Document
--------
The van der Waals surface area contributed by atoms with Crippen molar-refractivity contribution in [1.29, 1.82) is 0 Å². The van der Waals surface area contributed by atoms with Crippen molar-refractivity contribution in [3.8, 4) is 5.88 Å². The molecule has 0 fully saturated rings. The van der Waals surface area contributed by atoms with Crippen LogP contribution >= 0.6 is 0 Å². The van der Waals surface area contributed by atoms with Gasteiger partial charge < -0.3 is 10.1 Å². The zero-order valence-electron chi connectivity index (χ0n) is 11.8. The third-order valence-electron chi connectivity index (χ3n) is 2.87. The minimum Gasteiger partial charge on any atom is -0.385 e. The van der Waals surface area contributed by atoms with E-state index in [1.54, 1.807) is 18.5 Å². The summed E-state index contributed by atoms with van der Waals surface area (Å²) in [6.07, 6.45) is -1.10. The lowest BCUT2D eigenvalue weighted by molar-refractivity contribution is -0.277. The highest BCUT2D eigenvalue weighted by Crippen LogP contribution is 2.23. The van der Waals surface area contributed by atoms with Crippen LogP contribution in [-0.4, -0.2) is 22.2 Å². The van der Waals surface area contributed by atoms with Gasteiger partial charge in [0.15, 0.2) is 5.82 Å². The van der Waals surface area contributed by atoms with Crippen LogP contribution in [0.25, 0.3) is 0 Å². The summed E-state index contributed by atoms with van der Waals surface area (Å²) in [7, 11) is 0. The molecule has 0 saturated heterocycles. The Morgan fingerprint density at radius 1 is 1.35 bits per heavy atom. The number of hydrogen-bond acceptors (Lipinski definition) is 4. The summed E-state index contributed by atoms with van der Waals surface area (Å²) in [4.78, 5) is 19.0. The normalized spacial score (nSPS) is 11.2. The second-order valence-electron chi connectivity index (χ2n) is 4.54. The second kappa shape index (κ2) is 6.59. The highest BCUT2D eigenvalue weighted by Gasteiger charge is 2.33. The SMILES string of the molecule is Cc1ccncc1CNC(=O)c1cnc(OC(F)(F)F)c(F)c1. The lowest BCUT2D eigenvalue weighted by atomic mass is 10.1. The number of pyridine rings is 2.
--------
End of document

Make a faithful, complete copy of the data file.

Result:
The van der Waals surface area contributed by atoms with Crippen molar-refractivity contribution in [1.29, 1.82) is 0 Å². The van der Waals surface area contributed by atoms with Crippen molar-refractivity contribution in [3.8, 4) is 5.88 Å². The molecule has 0 fully saturated rings. The van der Waals surface area contributed by atoms with Crippen LogP contribution >= 0.6 is 0 Å². The van der Waals surface area contributed by atoms with Gasteiger partial charge < -0.3 is 10.1 Å². The zero-order valence-electron chi connectivity index (χ0n) is 11.8. The third-order valence-electron chi connectivity index (χ3n) is 2.87. The minimum Gasteiger partial charge on any atom is -0.385 e. The van der Waals surface area contributed by atoms with E-state index in [1.54, 1.807) is 18.5 Å². The summed E-state index contributed by atoms with van der Waals surface area (Å²) in [6.07, 6.45) is -1.10. The lowest BCUT2D eigenvalue weighted by molar-refractivity contribution is -0.277. The highest BCUT2D eigenvalue weighted by Crippen LogP contribution is 2.23. The van der Waals surface area contributed by atoms with Crippen LogP contribution in [-0.4, -0.2) is 22.2 Å². The van der Waals surface area contributed by atoms with Gasteiger partial charge in [0.15, 0.2) is 5.82 Å². The van der Waals surface area contributed by atoms with Crippen LogP contribution in [0.25, 0.3) is 0 Å². The summed E-state index contributed by atoms with van der Waals surface area (Å²) in [7, 11) is 0. The molecule has 0 saturated heterocycles. The Morgan fingerprint density at radius 1 is 1.35 bits per heavy atom. The number of hydrogen-bond acceptors (Lipinski definition) is 4. The summed E-state index contributed by atoms with van der Waals surface area (Å²) in [4.78, 5) is 19.0. The normalized spacial score (nSPS) is 11.2. The second-order valence-electron chi connectivity index (χ2n) is 4.54. The second kappa shape index (κ2) is 6.59. The highest BCUT2D eigenvalue weighted by Gasteiger charge is 2.33. The SMILES string of the molecule is Cc1ccncc1CNC(=O)c1cnc(OC(F)(F)F)c(F)c1. The lowest BCUT2D eigenvalue weighted by atomic mass is 10.1. The number of pyridine rings is 2.